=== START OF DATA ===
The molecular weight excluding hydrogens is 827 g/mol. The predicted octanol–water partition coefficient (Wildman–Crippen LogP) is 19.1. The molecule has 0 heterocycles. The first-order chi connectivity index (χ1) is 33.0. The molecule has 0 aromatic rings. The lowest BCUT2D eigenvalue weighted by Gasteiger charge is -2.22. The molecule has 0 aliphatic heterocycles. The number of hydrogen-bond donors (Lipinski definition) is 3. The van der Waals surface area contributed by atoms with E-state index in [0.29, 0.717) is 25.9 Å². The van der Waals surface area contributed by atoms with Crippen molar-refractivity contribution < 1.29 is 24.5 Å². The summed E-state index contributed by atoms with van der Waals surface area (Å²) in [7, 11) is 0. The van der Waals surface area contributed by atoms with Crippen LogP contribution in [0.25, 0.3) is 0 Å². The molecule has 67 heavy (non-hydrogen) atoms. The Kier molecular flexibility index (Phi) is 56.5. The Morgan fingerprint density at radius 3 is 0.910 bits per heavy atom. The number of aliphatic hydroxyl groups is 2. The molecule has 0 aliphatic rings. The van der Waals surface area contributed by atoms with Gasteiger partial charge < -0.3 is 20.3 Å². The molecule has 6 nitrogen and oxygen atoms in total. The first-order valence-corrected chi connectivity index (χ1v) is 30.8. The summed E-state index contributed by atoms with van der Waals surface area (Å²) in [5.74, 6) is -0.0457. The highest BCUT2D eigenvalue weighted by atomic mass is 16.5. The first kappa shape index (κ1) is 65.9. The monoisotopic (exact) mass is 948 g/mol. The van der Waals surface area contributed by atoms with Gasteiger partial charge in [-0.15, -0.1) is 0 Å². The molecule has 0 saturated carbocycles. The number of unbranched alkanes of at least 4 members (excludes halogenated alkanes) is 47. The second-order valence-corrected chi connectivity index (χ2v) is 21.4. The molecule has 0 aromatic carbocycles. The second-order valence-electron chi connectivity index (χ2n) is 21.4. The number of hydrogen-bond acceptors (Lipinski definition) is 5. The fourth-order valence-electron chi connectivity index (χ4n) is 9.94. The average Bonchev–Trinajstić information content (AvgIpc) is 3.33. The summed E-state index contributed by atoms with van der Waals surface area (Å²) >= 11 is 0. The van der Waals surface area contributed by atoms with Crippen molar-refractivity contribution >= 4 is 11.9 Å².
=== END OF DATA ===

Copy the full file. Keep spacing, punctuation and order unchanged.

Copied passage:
The molecular weight excluding hydrogens is 827 g/mol. The predicted octanol–water partition coefficient (Wildman–Crippen LogP) is 19.1. The molecule has 0 heterocycles. The first-order chi connectivity index (χ1) is 33.0. The molecule has 0 aromatic rings. The lowest BCUT2D eigenvalue weighted by Gasteiger charge is -2.22. The molecule has 0 aliphatic heterocycles. The number of hydrogen-bond donors (Lipinski definition) is 3. The van der Waals surface area contributed by atoms with E-state index in [0.29, 0.717) is 25.9 Å². The van der Waals surface area contributed by atoms with Crippen molar-refractivity contribution < 1.29 is 24.5 Å². The summed E-state index contributed by atoms with van der Waals surface area (Å²) in [7, 11) is 0. The van der Waals surface area contributed by atoms with Crippen LogP contribution in [0.25, 0.3) is 0 Å². The molecule has 67 heavy (non-hydrogen) atoms. The Kier molecular flexibility index (Phi) is 56.5. The Morgan fingerprint density at radius 3 is 0.910 bits per heavy atom. The number of aliphatic hydroxyl groups is 2. The molecule has 0 aliphatic rings. The van der Waals surface area contributed by atoms with Gasteiger partial charge < -0.3 is 20.3 Å². The molecule has 6 nitrogen and oxygen atoms in total. The first-order valence-corrected chi connectivity index (χ1v) is 30.8. The summed E-state index contributed by atoms with van der Waals surface area (Å²) in [5.74, 6) is -0.0457. The highest BCUT2D eigenvalue weighted by atomic mass is 16.5. The first kappa shape index (κ1) is 65.9. The monoisotopic (exact) mass is 948 g/mol. The van der Waals surface area contributed by atoms with Gasteiger partial charge in [-0.15, -0.1) is 0 Å². The molecule has 0 saturated carbocycles. The number of unbranched alkanes of at least 4 members (excludes halogenated alkanes) is 47. The second-order valence-corrected chi connectivity index (χ2v) is 21.4. The molecule has 0 aromatic carbocycles. The second-order valence-electron chi connectivity index (χ2n) is 21.4. The number of hydrogen-bond acceptors (Lipinski definition) is 5. The fourth-order valence-electron chi connectivity index (χ4n) is 9.94. The average Bonchev–Trinajstić information content (AvgIpc) is 3.33. The summed E-state index contributed by atoms with van der Waals surface area (Å²) >= 11 is 0. The van der Waals surface area contributed by atoms with Crippen molar-refractivity contribution >= 4 is 11.9 Å².